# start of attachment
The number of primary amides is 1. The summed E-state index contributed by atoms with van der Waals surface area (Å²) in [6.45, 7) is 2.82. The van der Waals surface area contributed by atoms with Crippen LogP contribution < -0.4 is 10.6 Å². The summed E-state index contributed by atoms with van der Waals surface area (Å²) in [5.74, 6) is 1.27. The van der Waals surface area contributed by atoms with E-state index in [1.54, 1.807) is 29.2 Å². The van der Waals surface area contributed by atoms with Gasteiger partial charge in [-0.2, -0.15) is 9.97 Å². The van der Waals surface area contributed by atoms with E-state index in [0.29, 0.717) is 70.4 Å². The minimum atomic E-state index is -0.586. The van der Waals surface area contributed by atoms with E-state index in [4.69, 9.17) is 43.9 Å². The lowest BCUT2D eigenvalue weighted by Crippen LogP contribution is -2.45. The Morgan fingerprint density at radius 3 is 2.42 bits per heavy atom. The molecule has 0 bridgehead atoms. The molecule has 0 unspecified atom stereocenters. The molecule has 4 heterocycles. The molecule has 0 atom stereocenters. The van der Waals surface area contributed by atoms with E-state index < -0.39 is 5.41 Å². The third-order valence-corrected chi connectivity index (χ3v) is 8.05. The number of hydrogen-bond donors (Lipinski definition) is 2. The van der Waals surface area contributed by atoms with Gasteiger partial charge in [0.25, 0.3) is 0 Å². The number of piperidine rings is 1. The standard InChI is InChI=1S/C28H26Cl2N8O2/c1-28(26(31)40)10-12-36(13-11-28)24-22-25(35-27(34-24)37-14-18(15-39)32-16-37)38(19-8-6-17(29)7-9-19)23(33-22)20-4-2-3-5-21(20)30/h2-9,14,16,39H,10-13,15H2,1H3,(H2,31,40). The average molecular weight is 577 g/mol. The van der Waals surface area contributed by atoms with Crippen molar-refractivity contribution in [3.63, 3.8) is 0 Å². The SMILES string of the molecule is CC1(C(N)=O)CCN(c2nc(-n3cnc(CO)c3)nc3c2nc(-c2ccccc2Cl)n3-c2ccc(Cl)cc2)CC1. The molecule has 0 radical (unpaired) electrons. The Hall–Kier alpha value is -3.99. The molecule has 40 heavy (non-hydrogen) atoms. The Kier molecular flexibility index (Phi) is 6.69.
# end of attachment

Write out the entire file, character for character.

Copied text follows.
The number of primary amides is 1. The summed E-state index contributed by atoms with van der Waals surface area (Å²) in [6.45, 7) is 2.82. The van der Waals surface area contributed by atoms with Crippen LogP contribution < -0.4 is 10.6 Å². The summed E-state index contributed by atoms with van der Waals surface area (Å²) in [5.74, 6) is 1.27. The van der Waals surface area contributed by atoms with E-state index in [1.54, 1.807) is 29.2 Å². The van der Waals surface area contributed by atoms with Gasteiger partial charge in [-0.2, -0.15) is 9.97 Å². The van der Waals surface area contributed by atoms with E-state index in [0.29, 0.717) is 70.4 Å². The minimum atomic E-state index is -0.586. The van der Waals surface area contributed by atoms with E-state index in [4.69, 9.17) is 43.9 Å². The lowest BCUT2D eigenvalue weighted by Crippen LogP contribution is -2.45. The Morgan fingerprint density at radius 3 is 2.42 bits per heavy atom. The molecule has 0 bridgehead atoms. The molecule has 0 unspecified atom stereocenters. The molecule has 4 heterocycles. The molecule has 0 atom stereocenters. The van der Waals surface area contributed by atoms with E-state index < -0.39 is 5.41 Å². The third-order valence-corrected chi connectivity index (χ3v) is 8.05. The number of hydrogen-bond donors (Lipinski definition) is 2. The van der Waals surface area contributed by atoms with Gasteiger partial charge in [0.25, 0.3) is 0 Å². The number of piperidine rings is 1. The standard InChI is InChI=1S/C28H26Cl2N8O2/c1-28(26(31)40)10-12-36(13-11-28)24-22-25(35-27(34-24)37-14-18(15-39)32-16-37)38(19-8-6-17(29)7-9-19)23(33-22)20-4-2-3-5-21(20)30/h2-9,14,16,39H,10-13,15H2,1H3,(H2,31,40). The average molecular weight is 577 g/mol. The van der Waals surface area contributed by atoms with Crippen molar-refractivity contribution in [3.63, 3.8) is 0 Å². The SMILES string of the molecule is CC1(C(N)=O)CCN(c2nc(-n3cnc(CO)c3)nc3c2nc(-c2ccccc2Cl)n3-c2ccc(Cl)cc2)CC1. The molecule has 0 radical (unpaired) electrons. The Hall–Kier alpha value is -3.99. The molecule has 40 heavy (non-hydrogen) atoms. The Kier molecular flexibility index (Phi) is 6.69.